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Information Broker

Tool: Brainstorming

Typical use (type of issue/project)

Once a problem has been identified to encourage creative thinking and the generation of high-quality ideas in a non-judgemental group setting.

Ease of use rating

Used by

Yourself and your team, or focus group.

Tips for effective use

Do not ask people to clarify their ideas, and record everything that is suggested. Have a moderator who records the team’s ideas.

Signals of successful use

Many ideas produced in a short time in a positive environment.

Signals of unsuccessful use

Having an environment which does not enhance group activity and teamwork where few ideas are generated with minimal participation.

Links to other tools

SWOT, Focus group, SCAMPER, Forcefield analysis, McKinsey 7S, Prioritising tasks and initiatives, and Connecting initiatives to business outcomes.

 

Brainstorming session

Project guide

1. Determine the case for/against a brainstorming session

Due date:

Project owner and participants:

Other project details:

The following are considerations for facilitating a brainstorming session:

The issue

  • How defined is the issue? In other words, how well does it lend to becoming a ‘creative challenge’ for brainstorming participants? Does it need more (or less) definition to be an ideal creative challenge?
  • How much would the solution development of this issue benefit from a creative approach that provides a multitude of alternatives?
  • Do we already have possible solutions to evaluate?
  • Is the issue public enough to pose to a variety of participants?

Resources needed

  • Do we have the time and resources to plan a brainstorming session?
  • Do we have access to a collective diversity of participants that have the time and willingness to generate ideas? Is there an individual available that would make a suitable moderator?
  • Do we have access to a conference room or off-site retreat to host brainstorming participants?
  • Will we have the time and resources to follow up on or implement the ideas generated?

2. Define the creative challenge

Due date:

Project owner and participants:

Other project details:

The creative challenge should be concise and open-ended. A typical creative challenge starts with

‘In what ways might we...?’ or ‘How could we...?’

  • Creative challenge:

3. Identify and invite participants

Due date:

Project owner and participants:

Other project details:

An ideal size of a brainstorming group is eight to 12 participants who together possess a diversity of backgrounds, experiences, personalities, and departments. The moderator of the session manages time and writes ideas generated, and he or she should be an enthusiastic person with a sense of humor that is not a direct manager of any participants. When inviting participants, inform them only of the general nature of the brainstorming session to discourage advance preparation.

Participant name Participant email Invitation date Accepted?
       
       
       
       
       
       
       
       
       
Moderator name Moderator email Invitation date Accepted?
       

4. Prepare brainstorming site and materials

Due date:

Project owner and participants:

Other project details:

An ideal timeframe for a brainstorming session is one and a half to two hours. A conference room or more relaxed atmosphere, as well as a whiteboard or flip chart, are the only necessary materials.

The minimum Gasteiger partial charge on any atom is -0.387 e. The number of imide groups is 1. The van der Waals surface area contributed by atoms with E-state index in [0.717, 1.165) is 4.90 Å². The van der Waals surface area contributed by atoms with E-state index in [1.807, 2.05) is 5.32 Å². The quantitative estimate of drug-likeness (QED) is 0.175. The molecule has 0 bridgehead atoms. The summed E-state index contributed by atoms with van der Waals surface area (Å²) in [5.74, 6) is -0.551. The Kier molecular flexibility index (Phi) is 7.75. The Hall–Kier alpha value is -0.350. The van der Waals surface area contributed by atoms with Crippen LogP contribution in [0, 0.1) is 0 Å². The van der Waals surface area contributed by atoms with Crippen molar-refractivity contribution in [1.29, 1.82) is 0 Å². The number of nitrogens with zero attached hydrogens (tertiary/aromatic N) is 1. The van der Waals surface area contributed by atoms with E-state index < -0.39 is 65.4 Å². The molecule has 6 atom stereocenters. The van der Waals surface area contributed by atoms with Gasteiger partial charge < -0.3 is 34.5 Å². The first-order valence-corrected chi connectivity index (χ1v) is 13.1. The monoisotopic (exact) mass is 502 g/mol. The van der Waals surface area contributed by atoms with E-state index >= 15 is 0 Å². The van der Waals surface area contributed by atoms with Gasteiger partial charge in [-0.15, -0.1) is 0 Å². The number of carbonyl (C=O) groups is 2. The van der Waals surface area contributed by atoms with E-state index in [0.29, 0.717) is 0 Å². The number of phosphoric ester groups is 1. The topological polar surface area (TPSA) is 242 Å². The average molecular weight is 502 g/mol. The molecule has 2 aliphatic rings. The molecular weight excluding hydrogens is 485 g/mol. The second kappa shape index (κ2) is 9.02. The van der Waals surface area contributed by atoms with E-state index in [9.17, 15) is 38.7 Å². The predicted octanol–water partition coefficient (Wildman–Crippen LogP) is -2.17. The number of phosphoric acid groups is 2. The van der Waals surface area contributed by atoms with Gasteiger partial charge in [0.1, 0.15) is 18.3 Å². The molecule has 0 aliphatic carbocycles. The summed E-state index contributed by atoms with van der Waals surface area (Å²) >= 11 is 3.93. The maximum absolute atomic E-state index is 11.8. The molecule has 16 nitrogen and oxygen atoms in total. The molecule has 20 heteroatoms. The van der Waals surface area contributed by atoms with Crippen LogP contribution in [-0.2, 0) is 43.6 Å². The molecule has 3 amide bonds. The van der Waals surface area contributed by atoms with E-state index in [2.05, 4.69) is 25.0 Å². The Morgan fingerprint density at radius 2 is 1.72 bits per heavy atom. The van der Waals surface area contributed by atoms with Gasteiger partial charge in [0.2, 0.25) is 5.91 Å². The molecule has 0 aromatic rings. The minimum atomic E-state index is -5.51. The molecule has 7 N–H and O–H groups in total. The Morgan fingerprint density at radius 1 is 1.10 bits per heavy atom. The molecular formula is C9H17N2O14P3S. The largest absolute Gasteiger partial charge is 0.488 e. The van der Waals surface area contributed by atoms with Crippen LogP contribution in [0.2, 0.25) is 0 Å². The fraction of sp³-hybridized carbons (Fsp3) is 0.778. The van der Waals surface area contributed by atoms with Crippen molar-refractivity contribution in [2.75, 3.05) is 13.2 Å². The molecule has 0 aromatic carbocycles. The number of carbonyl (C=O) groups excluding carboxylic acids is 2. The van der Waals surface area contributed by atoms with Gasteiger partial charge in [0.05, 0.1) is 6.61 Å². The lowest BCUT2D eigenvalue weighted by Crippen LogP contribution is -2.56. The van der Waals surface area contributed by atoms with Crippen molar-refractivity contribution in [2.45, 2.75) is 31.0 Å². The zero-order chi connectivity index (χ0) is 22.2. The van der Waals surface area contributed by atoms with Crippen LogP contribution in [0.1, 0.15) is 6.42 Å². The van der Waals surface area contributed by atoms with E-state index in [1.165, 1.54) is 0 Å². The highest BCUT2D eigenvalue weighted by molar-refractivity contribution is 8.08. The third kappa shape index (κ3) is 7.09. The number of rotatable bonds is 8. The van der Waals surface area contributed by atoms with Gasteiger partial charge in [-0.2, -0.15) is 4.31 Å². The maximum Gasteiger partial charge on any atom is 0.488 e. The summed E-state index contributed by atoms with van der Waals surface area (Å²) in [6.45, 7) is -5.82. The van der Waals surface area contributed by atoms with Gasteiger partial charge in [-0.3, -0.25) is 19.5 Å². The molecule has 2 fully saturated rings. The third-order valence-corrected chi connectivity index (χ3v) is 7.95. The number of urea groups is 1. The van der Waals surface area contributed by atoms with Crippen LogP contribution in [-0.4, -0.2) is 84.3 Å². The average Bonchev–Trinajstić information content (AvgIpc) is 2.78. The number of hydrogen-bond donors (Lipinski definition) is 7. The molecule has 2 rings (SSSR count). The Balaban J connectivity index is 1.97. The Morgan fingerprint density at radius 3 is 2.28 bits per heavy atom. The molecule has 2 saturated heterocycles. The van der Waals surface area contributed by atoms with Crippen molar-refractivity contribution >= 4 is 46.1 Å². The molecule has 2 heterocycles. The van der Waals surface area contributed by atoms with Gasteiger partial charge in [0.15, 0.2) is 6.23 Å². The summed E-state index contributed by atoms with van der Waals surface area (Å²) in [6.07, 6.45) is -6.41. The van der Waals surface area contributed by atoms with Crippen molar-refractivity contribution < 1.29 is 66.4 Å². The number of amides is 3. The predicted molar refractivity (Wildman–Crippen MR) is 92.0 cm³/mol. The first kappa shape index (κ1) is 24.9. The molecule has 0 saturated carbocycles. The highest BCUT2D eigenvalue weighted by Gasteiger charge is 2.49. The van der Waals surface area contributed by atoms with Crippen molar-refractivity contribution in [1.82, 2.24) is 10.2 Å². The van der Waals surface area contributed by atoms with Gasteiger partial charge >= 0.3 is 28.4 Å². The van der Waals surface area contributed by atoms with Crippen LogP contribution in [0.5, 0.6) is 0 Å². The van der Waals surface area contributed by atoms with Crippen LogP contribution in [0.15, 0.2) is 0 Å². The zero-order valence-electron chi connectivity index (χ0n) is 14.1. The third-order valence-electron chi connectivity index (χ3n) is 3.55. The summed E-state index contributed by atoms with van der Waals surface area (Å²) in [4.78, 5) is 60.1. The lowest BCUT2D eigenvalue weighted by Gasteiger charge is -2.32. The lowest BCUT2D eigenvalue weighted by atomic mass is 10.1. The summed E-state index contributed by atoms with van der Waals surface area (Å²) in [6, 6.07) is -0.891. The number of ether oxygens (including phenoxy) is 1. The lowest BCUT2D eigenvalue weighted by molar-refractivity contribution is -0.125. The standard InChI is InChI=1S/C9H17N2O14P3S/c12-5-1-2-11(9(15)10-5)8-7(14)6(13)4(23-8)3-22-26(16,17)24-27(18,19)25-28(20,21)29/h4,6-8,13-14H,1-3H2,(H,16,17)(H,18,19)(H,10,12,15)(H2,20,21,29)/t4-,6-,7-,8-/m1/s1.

• Brainstorming session location:
  • Brainstorming session time:
  • Brainstorming session materials located:
  • Guide (on following page) edited and distributed to moderator
  • Participants notified of time and location

5. Write report

Due date:

Project owner and participants:

Other project details:

For each brainstorming session, a report should be written and distributed to internal stakeholders and brainstorming participants that includes the following components:

  • Issue
  • Evaluation criteria
  • Top ranking ideas and their scores
  • Relevant comments raised by participants
  • Follow-up plans
  • Names of participants and list of all ideas raised (optional)

Moderator guide

Introduction (15 minutes)

  • Introduce the issue and explain importance of the session
  • Write the creative challenge on top of whiteboard
  • Explain that once the session has begun, all participants are free to shout ideas for the moderator to write on the board
  • Discourage criticism of ideas, as it is often the ideas that seem crazy at first are the best ideas
  • Inform participants of the session timeline
  • Establish rules such as withholding judgment, encouraging wild ideas, valuing quantity over quality, building on the ideas of others, and valuing every idea equally

Ideation (30 to 45 minutes)

  • Encourage the flow of ideas
  • Write all ideas on the whiteboard as they are voiced
  • Inform participants of time remaining
  • Establish sense of humor and continually discourage criticism

Evaluation (30 minutes)

  • Determine approximately five criteria upon which to evaluate each idea as a group
  • Each criterion should reflect intended implementation and allow ranking on a sliding scale
  • Reach an unofficial group consensus on the most relevant criteria
  • Ask participants to review available ideas and come up with five to eight ideas that have the most potential by identifying the best and worst ideas
  • Evaluate each idea using the established criteria, rating on a scale of 0 to 5, where five indicates that the idea completely meets the criterion
  • Evaluate ideas either by group consensus or calculating the average of individual rankings as submitted on slips of paper

Conclusion (15 minutes)

  • Discuss the high-scoring ideas with participants
  • Note additional feedback regarding the ideas and/or the session
  • Explain next steps that will be taken with the ideas
  • Thank the participants